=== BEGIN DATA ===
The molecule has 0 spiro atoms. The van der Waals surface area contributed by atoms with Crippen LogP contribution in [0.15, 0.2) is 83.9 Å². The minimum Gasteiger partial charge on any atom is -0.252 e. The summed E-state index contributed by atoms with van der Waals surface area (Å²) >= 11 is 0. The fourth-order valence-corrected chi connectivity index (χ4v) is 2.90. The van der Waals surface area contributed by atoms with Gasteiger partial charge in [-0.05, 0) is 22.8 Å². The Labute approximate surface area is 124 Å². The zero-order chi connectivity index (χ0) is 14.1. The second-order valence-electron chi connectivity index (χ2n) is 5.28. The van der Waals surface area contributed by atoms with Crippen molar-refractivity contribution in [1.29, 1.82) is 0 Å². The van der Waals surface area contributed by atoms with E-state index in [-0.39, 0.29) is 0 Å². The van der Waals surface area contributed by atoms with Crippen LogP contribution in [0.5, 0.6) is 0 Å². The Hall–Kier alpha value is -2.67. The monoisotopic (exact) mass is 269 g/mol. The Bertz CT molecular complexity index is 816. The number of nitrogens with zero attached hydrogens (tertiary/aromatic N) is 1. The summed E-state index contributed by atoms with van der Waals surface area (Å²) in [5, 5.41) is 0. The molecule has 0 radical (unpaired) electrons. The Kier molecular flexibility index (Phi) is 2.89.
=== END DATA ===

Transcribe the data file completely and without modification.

The molecule has 0 spiro atoms. The van der Waals surface area contributed by atoms with Crippen LogP contribution in [0.15, 0.2) is 83.9 Å². The minimum Gasteiger partial charge on any atom is -0.252 e. The summed E-state index contributed by atoms with van der Waals surface area (Å²) >= 11 is 0. The fourth-order valence-corrected chi connectivity index (χ4v) is 2.90. The van der Waals surface area contributed by atoms with Gasteiger partial charge in [-0.05, 0) is 22.8 Å². The Labute approximate surface area is 124 Å². The zero-order chi connectivity index (χ0) is 14.1. The second-order valence-electron chi connectivity index (χ2n) is 5.28. The van der Waals surface area contributed by atoms with Crippen molar-refractivity contribution in [1.29, 1.82) is 0 Å². The van der Waals surface area contributed by atoms with E-state index in [-0.39, 0.29) is 0 Å². The van der Waals surface area contributed by atoms with Crippen LogP contribution in [0.5, 0.6) is 0 Å². The Hall–Kier alpha value is -2.67. The monoisotopic (exact) mass is 269 g/mol. The Bertz CT molecular complexity index is 816. The number of nitrogens with zero attached hydrogens (tertiary/aromatic N) is 1. The summed E-state index contributed by atoms with van der Waals surface area (Å²) in [5, 5.41) is 0. The molecule has 0 radical (unpaired) electrons. The Kier molecular flexibility index (Phi) is 2.89.